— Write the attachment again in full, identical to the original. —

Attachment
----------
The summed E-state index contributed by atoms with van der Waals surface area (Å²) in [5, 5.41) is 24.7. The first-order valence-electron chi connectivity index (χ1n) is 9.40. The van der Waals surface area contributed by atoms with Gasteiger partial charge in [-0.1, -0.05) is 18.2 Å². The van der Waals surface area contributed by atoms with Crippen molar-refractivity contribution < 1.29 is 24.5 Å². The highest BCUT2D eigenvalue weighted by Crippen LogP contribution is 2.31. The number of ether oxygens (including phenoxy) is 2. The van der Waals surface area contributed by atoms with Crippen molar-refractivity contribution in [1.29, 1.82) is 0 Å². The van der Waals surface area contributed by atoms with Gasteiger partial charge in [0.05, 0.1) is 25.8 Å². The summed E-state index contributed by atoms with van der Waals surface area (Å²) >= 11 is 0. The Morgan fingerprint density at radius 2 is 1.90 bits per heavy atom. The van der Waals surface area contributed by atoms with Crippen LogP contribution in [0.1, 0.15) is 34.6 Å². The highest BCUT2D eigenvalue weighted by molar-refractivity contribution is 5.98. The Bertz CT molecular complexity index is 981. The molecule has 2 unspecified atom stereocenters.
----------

The summed E-state index contributed by atoms with van der Waals surface area (Å²) in [5, 5.41) is 24.7. The first-order valence-electron chi connectivity index (χ1n) is 9.40. The van der Waals surface area contributed by atoms with Gasteiger partial charge in [-0.1, -0.05) is 18.2 Å². The van der Waals surface area contributed by atoms with Crippen molar-refractivity contribution < 1.29 is 24.5 Å². The highest BCUT2D eigenvalue weighted by Crippen LogP contribution is 2.31. The number of ether oxygens (including phenoxy) is 2. The van der Waals surface area contributed by atoms with Crippen molar-refractivity contribution in [1.29, 1.82) is 0 Å². The van der Waals surface area contributed by atoms with Gasteiger partial charge in [0.05, 0.1) is 25.8 Å². The summed E-state index contributed by atoms with van der Waals surface area (Å²) >= 11 is 0. The Morgan fingerprint density at radius 2 is 1.90 bits per heavy atom. The van der Waals surface area contributed by atoms with Crippen LogP contribution in [0.1, 0.15) is 34.6 Å². The highest BCUT2D eigenvalue weighted by molar-refractivity contribution is 5.98. The Bertz CT molecular complexity index is 981. The molecule has 2 unspecified atom stereocenters.